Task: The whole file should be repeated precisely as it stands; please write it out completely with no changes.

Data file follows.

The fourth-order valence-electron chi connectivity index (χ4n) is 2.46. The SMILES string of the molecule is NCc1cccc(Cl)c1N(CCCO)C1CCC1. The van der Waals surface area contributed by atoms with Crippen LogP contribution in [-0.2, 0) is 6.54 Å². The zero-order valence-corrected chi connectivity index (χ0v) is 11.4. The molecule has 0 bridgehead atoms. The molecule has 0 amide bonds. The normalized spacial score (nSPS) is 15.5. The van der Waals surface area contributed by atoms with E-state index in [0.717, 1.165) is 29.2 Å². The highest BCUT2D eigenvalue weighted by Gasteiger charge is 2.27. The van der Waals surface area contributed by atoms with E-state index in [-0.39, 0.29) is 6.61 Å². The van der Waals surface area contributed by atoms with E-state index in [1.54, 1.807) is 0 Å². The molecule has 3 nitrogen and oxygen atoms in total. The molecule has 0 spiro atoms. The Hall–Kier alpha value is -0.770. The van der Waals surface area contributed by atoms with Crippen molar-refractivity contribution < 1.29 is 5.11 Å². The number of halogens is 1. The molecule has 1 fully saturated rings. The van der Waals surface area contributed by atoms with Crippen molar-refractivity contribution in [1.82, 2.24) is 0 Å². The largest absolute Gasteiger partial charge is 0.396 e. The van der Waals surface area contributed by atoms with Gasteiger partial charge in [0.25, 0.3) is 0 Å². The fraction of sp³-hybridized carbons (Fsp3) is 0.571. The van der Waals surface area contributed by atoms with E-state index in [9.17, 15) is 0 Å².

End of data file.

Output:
The fourth-order valence-electron chi connectivity index (χ4n) is 2.46. The SMILES string of the molecule is NCc1cccc(Cl)c1N(CCCO)C1CCC1. The van der Waals surface area contributed by atoms with Crippen LogP contribution in [-0.2, 0) is 6.54 Å². The zero-order valence-corrected chi connectivity index (χ0v) is 11.4. The molecule has 0 bridgehead atoms. The molecule has 0 amide bonds. The normalized spacial score (nSPS) is 15.5. The van der Waals surface area contributed by atoms with E-state index in [0.717, 1.165) is 29.2 Å². The highest BCUT2D eigenvalue weighted by Gasteiger charge is 2.27. The van der Waals surface area contributed by atoms with E-state index in [-0.39, 0.29) is 6.61 Å². The van der Waals surface area contributed by atoms with E-state index in [1.54, 1.807) is 0 Å². The molecule has 3 nitrogen and oxygen atoms in total. The molecule has 0 spiro atoms. The Hall–Kier alpha value is -0.770. The van der Waals surface area contributed by atoms with Crippen molar-refractivity contribution < 1.29 is 5.11 Å². The number of halogens is 1. The molecule has 1 fully saturated rings. The van der Waals surface area contributed by atoms with Crippen molar-refractivity contribution in [1.82, 2.24) is 0 Å². The largest absolute Gasteiger partial charge is 0.396 e. The van der Waals surface area contributed by atoms with Gasteiger partial charge in [0.25, 0.3) is 0 Å². The fraction of sp³-hybridized carbons (Fsp3) is 0.571. The van der Waals surface area contributed by atoms with E-state index in [9.17, 15) is 0 Å².